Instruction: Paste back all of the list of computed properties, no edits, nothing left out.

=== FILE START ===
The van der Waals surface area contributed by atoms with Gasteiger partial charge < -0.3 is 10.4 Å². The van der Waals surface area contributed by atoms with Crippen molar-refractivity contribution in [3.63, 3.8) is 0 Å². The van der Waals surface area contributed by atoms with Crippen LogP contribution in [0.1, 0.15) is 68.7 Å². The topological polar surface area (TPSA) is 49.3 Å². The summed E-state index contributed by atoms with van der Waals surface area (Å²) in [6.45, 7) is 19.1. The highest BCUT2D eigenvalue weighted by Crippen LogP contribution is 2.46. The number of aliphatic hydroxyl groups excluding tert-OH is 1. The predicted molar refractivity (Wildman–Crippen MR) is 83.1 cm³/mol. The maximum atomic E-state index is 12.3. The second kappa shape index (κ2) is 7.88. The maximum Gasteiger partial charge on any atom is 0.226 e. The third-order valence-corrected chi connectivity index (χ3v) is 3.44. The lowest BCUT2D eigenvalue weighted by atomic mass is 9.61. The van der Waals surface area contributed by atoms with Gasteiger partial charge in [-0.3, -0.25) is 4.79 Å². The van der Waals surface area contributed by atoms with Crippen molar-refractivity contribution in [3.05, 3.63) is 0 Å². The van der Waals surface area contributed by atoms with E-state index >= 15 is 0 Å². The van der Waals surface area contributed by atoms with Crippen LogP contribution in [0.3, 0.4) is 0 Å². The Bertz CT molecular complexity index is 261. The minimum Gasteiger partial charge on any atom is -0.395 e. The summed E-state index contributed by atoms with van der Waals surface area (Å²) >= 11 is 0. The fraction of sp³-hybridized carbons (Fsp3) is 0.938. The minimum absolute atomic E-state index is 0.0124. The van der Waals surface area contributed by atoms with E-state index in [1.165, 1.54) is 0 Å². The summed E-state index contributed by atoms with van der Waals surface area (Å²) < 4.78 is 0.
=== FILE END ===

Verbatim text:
The van der Waals surface area contributed by atoms with Gasteiger partial charge < -0.3 is 10.4 Å². The van der Waals surface area contributed by atoms with Crippen molar-refractivity contribution in [3.63, 3.8) is 0 Å². The van der Waals surface area contributed by atoms with Crippen LogP contribution in [0.1, 0.15) is 68.7 Å². The topological polar surface area (TPSA) is 49.3 Å². The summed E-state index contributed by atoms with van der Waals surface area (Å²) in [6.45, 7) is 19.1. The highest BCUT2D eigenvalue weighted by Crippen LogP contribution is 2.46. The number of aliphatic hydroxyl groups excluding tert-OH is 1. The predicted molar refractivity (Wildman–Crippen MR) is 83.1 cm³/mol. The maximum atomic E-state index is 12.3. The second kappa shape index (κ2) is 7.88. The maximum Gasteiger partial charge on any atom is 0.226 e. The third-order valence-corrected chi connectivity index (χ3v) is 3.44. The lowest BCUT2D eigenvalue weighted by atomic mass is 9.61. The van der Waals surface area contributed by atoms with Gasteiger partial charge in [-0.3, -0.25) is 4.79 Å². The van der Waals surface area contributed by atoms with Crippen molar-refractivity contribution in [3.05, 3.63) is 0 Å². The van der Waals surface area contributed by atoms with E-state index >= 15 is 0 Å². The van der Waals surface area contributed by atoms with Crippen LogP contribution in [0.3, 0.4) is 0 Å². The Bertz CT molecular complexity index is 261. The minimum Gasteiger partial charge on any atom is -0.395 e. The summed E-state index contributed by atoms with van der Waals surface area (Å²) >= 11 is 0. The fraction of sp³-hybridized carbons (Fsp3) is 0.938. The minimum absolute atomic E-state index is 0.0124. The van der Waals surface area contributed by atoms with E-state index in [1.165, 1.54) is 0 Å². The summed E-state index contributed by atoms with van der Waals surface area (Å²) < 4.78 is 0.